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- Be like Dan and love your rugby
- How to retain players; and make your team their choice
- Do you know how to APPLAUD?
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- How to deal with conflict
- Dominate the rugby deck with wrestling and surfing
They are kids, not pros!
They are kids, not pros! Ease into advanced development to keep enjoyment
A budding rugby player’s first exposure to the game takes place in a world vastly different to the grand theatres of domestic leagues, club finals or even the achievement of becoming a paid professional.
Like those wonderful years of childhood which all children seem so desperate to put behind them, many young rugby players want to learn it all as fast as they can.
After all, they aren’t watching their heroes play backyard rugby, and it is natural that any excitable child will want to trace the same footsteps as their idols.
However like the transition from child to teenager to adult, there is plenty of time, and introduction to rugby should follow a similar process, there is no need to rush.
Remember, often the first full match a child plays might be just down the road on the local field against another team whose players live nearby, and a rugby side’s first competition or tournament may only feature a small handful of teams.
Rugby coaching toolbox covers core skills and drills on and off the rugby field, but this feature is designed to help give your charges some tools which often set the tone for the rest of their career.
One of the most famous examples of this was a very young Richie McCaw.
He made it very clear, he loved to run on the rugby field, a crucial part of the role which would eventually become his pet position – a hungry openside flanker who tracks the ruck and breakdown like a hawk and covers more metres than most.
So his parents and first coaches made it simple, go for a run.
And so Richie did, hitting the pavements for 5-10 km sessions, not only building the now legendary aerobic capacity of the All Blacks captain, but also combating what is McCaw’s own admission that he was something of a ‘big kid’.
Simple as you like.
Before the layers of coaching and strategies are translated to the team, the first teachings are simple.
Working and helping your fellow player, sacrificing your own position or promise to set someone else up - these are the plays which if developed will make the art of contact, or more to the point, potentially avoiding it, something of an art form.
Some players will thrive with the tests that come with becoming an elite rugby player.
But those examinations need the initial platforms.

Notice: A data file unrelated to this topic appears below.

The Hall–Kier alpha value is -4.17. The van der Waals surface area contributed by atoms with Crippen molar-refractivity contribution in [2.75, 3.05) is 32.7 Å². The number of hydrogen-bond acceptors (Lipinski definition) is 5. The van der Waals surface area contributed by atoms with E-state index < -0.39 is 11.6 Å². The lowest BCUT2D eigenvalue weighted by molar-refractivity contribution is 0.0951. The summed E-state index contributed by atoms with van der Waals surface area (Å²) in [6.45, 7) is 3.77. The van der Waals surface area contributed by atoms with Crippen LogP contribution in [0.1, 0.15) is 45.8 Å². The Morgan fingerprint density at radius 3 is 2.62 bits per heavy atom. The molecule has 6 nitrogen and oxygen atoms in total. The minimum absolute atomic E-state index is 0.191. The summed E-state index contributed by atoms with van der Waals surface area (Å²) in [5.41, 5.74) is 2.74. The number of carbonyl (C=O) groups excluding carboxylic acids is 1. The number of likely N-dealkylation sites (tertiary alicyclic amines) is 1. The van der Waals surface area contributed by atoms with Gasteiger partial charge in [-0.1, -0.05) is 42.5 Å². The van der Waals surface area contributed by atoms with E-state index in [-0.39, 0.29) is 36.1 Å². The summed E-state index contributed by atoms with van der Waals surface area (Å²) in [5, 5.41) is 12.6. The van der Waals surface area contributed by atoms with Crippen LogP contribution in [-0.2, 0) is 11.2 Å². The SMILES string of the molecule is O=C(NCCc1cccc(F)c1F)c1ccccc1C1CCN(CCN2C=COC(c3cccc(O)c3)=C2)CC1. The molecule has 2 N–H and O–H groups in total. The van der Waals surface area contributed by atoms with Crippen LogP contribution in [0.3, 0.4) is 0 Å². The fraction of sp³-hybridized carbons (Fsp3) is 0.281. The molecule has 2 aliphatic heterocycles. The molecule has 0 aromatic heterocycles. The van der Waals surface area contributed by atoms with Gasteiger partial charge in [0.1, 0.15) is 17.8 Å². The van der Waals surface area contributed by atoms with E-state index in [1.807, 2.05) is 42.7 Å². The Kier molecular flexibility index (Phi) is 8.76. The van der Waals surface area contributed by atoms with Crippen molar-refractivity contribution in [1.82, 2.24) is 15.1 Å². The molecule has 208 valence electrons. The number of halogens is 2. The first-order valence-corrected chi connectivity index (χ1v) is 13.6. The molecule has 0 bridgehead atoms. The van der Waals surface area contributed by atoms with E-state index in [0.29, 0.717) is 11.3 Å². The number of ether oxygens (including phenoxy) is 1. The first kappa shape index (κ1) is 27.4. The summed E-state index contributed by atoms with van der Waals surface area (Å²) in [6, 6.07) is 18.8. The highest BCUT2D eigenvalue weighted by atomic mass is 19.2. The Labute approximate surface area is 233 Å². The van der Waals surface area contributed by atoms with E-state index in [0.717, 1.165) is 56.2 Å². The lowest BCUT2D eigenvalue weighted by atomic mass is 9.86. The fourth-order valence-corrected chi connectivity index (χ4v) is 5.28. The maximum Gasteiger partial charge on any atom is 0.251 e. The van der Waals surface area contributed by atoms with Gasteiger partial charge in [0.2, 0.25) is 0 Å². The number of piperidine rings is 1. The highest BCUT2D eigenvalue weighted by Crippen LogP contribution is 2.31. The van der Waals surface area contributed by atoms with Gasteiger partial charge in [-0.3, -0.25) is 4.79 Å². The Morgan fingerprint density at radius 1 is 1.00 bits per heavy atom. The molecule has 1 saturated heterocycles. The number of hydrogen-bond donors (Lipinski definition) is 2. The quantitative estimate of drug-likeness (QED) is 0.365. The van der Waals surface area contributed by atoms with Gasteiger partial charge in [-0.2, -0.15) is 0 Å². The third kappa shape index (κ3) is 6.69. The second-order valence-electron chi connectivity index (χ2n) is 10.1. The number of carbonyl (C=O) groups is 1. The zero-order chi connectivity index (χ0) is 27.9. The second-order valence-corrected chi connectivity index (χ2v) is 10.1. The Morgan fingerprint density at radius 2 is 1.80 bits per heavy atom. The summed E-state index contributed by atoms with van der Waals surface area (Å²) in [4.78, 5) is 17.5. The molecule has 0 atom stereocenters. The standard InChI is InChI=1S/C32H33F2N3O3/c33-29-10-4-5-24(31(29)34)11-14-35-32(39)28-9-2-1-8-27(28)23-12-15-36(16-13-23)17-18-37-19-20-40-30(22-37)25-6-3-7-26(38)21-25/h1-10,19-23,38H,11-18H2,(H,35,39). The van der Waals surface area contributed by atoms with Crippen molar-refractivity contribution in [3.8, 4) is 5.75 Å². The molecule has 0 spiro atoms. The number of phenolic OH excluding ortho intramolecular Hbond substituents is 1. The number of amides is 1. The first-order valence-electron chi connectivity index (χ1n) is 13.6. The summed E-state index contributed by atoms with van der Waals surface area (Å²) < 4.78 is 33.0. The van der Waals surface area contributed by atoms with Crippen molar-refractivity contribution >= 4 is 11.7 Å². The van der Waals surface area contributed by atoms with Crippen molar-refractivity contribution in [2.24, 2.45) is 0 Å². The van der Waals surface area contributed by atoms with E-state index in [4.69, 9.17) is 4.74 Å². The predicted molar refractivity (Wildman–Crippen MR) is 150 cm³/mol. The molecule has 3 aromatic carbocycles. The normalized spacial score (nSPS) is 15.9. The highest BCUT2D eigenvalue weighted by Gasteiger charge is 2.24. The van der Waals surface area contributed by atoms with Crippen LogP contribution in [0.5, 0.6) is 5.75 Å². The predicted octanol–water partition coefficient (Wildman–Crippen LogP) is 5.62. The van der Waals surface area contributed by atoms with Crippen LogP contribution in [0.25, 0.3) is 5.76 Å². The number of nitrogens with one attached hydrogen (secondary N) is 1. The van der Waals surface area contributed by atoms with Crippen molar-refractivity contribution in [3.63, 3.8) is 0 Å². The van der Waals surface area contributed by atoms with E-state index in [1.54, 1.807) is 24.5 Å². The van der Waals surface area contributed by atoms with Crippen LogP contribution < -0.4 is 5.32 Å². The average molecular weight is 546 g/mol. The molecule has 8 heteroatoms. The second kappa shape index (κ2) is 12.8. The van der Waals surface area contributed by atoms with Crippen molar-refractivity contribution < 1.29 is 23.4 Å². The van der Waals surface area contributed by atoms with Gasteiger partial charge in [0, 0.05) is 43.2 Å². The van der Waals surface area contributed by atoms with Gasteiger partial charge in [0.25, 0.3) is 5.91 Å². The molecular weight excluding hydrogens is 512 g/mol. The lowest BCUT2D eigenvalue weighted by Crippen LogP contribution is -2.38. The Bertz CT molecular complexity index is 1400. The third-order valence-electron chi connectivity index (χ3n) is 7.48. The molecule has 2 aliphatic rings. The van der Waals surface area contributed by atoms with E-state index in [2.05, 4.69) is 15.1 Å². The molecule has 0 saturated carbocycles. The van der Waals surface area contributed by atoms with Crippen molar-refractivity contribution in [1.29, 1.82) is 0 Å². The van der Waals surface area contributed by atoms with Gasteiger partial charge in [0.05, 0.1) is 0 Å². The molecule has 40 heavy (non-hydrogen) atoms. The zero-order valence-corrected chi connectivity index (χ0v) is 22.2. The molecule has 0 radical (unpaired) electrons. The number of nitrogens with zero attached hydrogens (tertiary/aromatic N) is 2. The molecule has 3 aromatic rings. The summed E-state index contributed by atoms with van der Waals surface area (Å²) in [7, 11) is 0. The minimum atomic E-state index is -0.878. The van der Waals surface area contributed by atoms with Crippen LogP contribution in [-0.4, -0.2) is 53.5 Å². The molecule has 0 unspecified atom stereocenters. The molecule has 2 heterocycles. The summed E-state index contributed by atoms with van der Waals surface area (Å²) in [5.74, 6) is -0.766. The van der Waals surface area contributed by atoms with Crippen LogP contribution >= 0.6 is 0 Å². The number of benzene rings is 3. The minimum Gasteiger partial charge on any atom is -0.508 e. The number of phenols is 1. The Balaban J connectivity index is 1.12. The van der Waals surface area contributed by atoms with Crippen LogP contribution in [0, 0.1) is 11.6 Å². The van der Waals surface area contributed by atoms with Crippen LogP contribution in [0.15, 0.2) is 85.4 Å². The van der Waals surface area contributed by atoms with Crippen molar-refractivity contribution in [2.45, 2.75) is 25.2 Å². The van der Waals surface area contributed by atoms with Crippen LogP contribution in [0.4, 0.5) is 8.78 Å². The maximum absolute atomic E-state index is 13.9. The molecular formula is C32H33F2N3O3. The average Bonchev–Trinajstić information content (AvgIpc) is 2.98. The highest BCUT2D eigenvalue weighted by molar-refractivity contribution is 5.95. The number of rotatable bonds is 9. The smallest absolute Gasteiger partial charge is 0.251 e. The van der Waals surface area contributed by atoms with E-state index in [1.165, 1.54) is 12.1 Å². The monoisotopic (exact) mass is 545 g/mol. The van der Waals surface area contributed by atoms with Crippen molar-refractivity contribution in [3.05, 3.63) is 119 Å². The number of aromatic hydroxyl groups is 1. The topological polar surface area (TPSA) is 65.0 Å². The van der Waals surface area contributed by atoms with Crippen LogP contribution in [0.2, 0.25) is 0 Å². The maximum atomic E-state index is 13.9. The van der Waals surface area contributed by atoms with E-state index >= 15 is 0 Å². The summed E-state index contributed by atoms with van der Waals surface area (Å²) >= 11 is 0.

Even the most humble beginnings will lay the groundings for your players.
It starts at home
- Get children to involve the family, the more support at home the better the player becomes.
- Make sure at every opportunity the family are attending matches and even better, training sessions, as parents might be inclined to run these drills in the backyard.
- Get the interaction right between coach and player – you don’t need your charges grumbling or moaning at the dinner table, you want them excited!
- Have a home connection for training, whether it be kicking the ball over the old tree out back or play evade against all the small plants out the front.
All of the big rugby processes have quiet starts.
- Traveling is not just part of international rugby, but for all levels, even if that travel is car-pooling players to the next suburb.
- Get players understanding the principle of a build-up week, even if it is just attending training and eating a bit of extra fruit and vegetables to help you recover.
- Make associations where possible, if parents iron their children’s jersey and leave it on the bed before they wake up on game day, it begins to mimic that excitement players have when they are getting ready for a match.
The most important thing is to ensure that fiercely competitive juices are not flowing too much in the early stages.
The friendship and unity that children get playing a game is paramount, leave the “we’re not going to their changing rooms” and the sledging to the professional ranks!
Rugby isn’t just about the game, the tackle or the scrum - for children, it is about developing confidence; trust in your mates and the eventual discipline that is needed if a player wants to represent the highest level.
Take your time coach, and these young kids will blossom into the rugby players you hope to see them become.